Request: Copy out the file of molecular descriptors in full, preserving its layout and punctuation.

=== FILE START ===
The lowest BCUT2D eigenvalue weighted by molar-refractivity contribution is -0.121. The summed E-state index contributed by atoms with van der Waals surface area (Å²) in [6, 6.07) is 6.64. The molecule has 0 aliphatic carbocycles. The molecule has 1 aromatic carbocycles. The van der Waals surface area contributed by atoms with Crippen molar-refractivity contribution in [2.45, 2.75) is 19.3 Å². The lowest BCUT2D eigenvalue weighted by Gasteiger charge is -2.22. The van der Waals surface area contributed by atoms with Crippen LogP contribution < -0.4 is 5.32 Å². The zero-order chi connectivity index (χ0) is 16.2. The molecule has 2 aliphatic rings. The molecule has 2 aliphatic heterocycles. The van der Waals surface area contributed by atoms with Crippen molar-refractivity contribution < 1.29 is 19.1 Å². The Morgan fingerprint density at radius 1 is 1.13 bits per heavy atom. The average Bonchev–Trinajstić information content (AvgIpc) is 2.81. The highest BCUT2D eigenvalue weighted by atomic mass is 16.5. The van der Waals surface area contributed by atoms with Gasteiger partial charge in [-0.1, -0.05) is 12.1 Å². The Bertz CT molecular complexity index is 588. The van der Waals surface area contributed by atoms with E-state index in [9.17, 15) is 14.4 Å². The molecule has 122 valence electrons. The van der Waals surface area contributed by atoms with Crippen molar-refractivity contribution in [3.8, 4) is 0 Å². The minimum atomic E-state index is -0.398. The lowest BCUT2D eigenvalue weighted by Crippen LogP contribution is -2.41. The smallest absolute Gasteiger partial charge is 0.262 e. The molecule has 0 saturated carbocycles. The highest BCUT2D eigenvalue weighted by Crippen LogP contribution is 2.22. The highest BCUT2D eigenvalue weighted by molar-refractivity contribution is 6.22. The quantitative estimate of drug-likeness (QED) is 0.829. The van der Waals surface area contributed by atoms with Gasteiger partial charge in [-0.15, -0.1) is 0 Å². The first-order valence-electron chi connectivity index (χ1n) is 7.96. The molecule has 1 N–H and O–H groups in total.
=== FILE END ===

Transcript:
The lowest BCUT2D eigenvalue weighted by molar-refractivity contribution is -0.121. The summed E-state index contributed by atoms with van der Waals surface area (Å²) in [6, 6.07) is 6.64. The molecule has 0 aliphatic carbocycles. The molecule has 1 aromatic carbocycles. The van der Waals surface area contributed by atoms with Crippen molar-refractivity contribution in [2.45, 2.75) is 19.3 Å². The lowest BCUT2D eigenvalue weighted by Gasteiger charge is -2.22. The van der Waals surface area contributed by atoms with Crippen LogP contribution < -0.4 is 5.32 Å². The zero-order chi connectivity index (χ0) is 16.2. The molecule has 2 aliphatic rings. The molecule has 2 aliphatic heterocycles. The van der Waals surface area contributed by atoms with Crippen molar-refractivity contribution < 1.29 is 19.1 Å². The Morgan fingerprint density at radius 1 is 1.13 bits per heavy atom. The average Bonchev–Trinajstić information content (AvgIpc) is 2.81. The highest BCUT2D eigenvalue weighted by atomic mass is 16.5. The van der Waals surface area contributed by atoms with Gasteiger partial charge in [-0.1, -0.05) is 12.1 Å². The Bertz CT molecular complexity index is 588. The van der Waals surface area contributed by atoms with E-state index in [9.17, 15) is 14.4 Å². The molecule has 122 valence electrons. The van der Waals surface area contributed by atoms with Crippen molar-refractivity contribution in [3.8, 4) is 0 Å². The minimum atomic E-state index is -0.398. The lowest BCUT2D eigenvalue weighted by Crippen LogP contribution is -2.41. The smallest absolute Gasteiger partial charge is 0.262 e. The molecule has 0 saturated carbocycles. The highest BCUT2D eigenvalue weighted by Crippen LogP contribution is 2.22. The highest BCUT2D eigenvalue weighted by molar-refractivity contribution is 6.22. The quantitative estimate of drug-likeness (QED) is 0.829. The van der Waals surface area contributed by atoms with Gasteiger partial charge in [-0.15, -0.1) is 0 Å². The first-order valence-electron chi connectivity index (χ1n) is 7.96. The molecule has 1 N–H and O–H groups in total.